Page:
Dr Barbara Mazzolai is coordinator of the Centre for Micro-BioRobotics at the Italian Institute of Technology and built the Plantoid.
“Many robots are inspired by animals, but people never thought about plants as a model, because usually they are considered quite passive organisms – not able to move or communicate.
“When I started, people looked at me strangely. But then I showed people the movements in plants, that they are able to sense the changing condition of the environment. When I demonstrated that it is possible to transform these features in something that can move artificially, the story changed completely.
“The plantoid robot has a trunk like a real plant, with branches and leaves, and several artificial roots that are able to grow through additional material used in 3D printers.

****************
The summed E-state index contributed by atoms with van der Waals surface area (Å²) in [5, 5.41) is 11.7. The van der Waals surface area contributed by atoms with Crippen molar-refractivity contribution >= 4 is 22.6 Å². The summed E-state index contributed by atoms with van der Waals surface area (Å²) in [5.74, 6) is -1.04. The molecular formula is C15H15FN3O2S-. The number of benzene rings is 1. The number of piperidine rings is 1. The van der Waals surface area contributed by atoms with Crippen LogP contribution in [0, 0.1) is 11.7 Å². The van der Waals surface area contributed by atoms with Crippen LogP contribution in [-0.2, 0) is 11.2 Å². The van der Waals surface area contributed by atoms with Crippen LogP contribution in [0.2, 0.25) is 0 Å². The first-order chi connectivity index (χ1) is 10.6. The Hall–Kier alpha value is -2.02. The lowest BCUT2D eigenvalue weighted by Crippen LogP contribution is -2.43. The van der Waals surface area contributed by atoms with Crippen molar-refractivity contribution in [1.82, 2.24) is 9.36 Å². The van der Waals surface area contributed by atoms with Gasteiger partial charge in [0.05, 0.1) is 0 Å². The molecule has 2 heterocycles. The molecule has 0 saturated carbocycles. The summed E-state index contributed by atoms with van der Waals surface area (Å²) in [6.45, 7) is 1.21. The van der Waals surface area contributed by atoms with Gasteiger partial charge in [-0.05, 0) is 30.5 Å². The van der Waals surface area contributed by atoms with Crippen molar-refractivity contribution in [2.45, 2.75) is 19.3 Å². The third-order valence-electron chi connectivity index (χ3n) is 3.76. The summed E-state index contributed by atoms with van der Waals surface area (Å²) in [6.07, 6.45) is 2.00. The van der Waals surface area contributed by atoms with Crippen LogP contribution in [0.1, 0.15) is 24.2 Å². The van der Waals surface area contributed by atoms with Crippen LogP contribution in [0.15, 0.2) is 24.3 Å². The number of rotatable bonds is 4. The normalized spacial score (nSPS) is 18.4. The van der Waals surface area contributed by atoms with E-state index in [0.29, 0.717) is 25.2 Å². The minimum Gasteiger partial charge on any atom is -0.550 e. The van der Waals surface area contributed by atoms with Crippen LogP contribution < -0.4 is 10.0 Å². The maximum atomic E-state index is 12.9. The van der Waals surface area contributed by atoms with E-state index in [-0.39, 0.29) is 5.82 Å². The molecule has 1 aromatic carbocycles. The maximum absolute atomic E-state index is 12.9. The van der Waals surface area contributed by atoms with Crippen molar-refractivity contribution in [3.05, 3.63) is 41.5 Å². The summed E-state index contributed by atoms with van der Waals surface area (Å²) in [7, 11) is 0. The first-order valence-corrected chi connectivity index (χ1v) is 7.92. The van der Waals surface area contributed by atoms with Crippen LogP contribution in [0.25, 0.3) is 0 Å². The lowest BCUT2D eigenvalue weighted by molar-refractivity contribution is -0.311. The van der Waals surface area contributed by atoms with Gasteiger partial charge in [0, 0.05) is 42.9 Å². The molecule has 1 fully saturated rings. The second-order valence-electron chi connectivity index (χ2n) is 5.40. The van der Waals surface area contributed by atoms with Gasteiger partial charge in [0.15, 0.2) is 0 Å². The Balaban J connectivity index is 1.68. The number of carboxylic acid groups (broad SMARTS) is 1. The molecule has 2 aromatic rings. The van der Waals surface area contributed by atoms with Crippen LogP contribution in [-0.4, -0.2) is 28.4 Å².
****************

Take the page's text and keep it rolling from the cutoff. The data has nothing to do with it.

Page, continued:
“The artificial root can move in narrow spaces. It can autonomously look for oxygen or water or the presence of life.
“So we could use the robot for environmental monitoring, space applications or rescue under debris because it can adapt to the environment like a natural system. The robot doesn’t have a predefined structure, but can create on the basis of need.
“Medical robotics could also be a key application. We could develop new endoscopes that are soft and able to grow inside living human tissues without damage.
“Plants are underestimated. They move under the soil and it’s difficult to understand the behaviour of these systems. But they have features that can really help us understand nature.”